COMP NEWS – A new compensation and productivity survey has been released for Advanced Practice Providers, signaling that salaries and benefits in these professions are on the rise.
CHICAGO–(BUSINESS WIRE)–SullivanCotter, the nation’s leading independent consulting firm in the assessment and development of total rewards programs, workforce solutions, and data products for health care and nonprofits, has released its 2023 Advanced Practice Provider Compensation and Productivity Survey report.
The 2023 report revealed that APP compensation has continued to grow across all specialties. While 2022 saw higher-than-normal growth in primary care and hospital-based specialties, the 2023 results show larger increases for primary care, medical and surgical specialties (each at 5%) and modest growth for hospital-based specialties (2.5%) for both base and total cash compensation (TCC).
Although this year’s increases are more in line with historical APP compensation increases, the 3-year trends reflect a continuing market demand for these clinicians. Median TCC for nurse practitioners and physician assistants rose 13.0% for primary care, 10.2% for medical, 9.4% for surgical, and 10.9% for hospital-based specialties from 2020-2023.
Consistent with the past several years, the demand for anesthesiology providers remains high, which continues to put upward pressure on compensation. Certified Registered Nurse Anesthetists (CRNAs) saw a 9.6% increase in median TCC in 2023. In looking at the 3-year trends for CRNAs, median TCC rose 15.6% from 2020-2023, andmedian hourly rates increased from $89.62 in 2020 to $102.91 in 2023.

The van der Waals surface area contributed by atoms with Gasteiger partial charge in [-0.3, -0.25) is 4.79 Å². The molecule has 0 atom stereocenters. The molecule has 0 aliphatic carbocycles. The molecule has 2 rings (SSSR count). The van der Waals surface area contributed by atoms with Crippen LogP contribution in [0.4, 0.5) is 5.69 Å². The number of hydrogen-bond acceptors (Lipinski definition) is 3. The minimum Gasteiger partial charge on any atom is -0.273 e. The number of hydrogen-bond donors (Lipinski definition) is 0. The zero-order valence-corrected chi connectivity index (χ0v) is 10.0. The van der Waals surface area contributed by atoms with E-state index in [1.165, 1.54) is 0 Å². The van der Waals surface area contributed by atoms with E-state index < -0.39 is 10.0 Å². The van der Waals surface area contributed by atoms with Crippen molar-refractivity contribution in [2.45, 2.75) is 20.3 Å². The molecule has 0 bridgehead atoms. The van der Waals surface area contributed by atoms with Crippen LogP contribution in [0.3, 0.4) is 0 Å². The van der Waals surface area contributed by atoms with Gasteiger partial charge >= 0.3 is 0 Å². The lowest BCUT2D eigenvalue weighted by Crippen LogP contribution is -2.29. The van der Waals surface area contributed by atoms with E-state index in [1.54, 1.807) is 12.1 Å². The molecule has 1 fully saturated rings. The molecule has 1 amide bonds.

According to the survey, a chief motivator for organizations to evolve their approach to compensation in an effort to minimize burnout among employees.
APP compensation programs continue to evolve to include an increased focus on work effort, schedule burden, and premium pay to minimize burnout while meeting coverage needs. Similarly, organizations are taking a closer look at how APPs practice within a team-based care model. “While state practice acts can drive APP scope of practice, hospital bylaws often impose additional restrictions. Ideally, pay practices are structured to support optimal use of all members of the care team,” said Hartsell.
There is increased pressure to remain market competitive with pay, resulting in annual (or more frequent) market reviews, narrower ranges and quicker time-to-range median and max.
“In addition to compensation, organizations should evaluate care delivery models and how APPs are utilized as this can be a significant driver of turnover, regardless of compensation level. Adding APP leadership roles can help organizations ensure APPs have the appropriate scope of practice and improve APP recruitment and retention,” said Hartsell.
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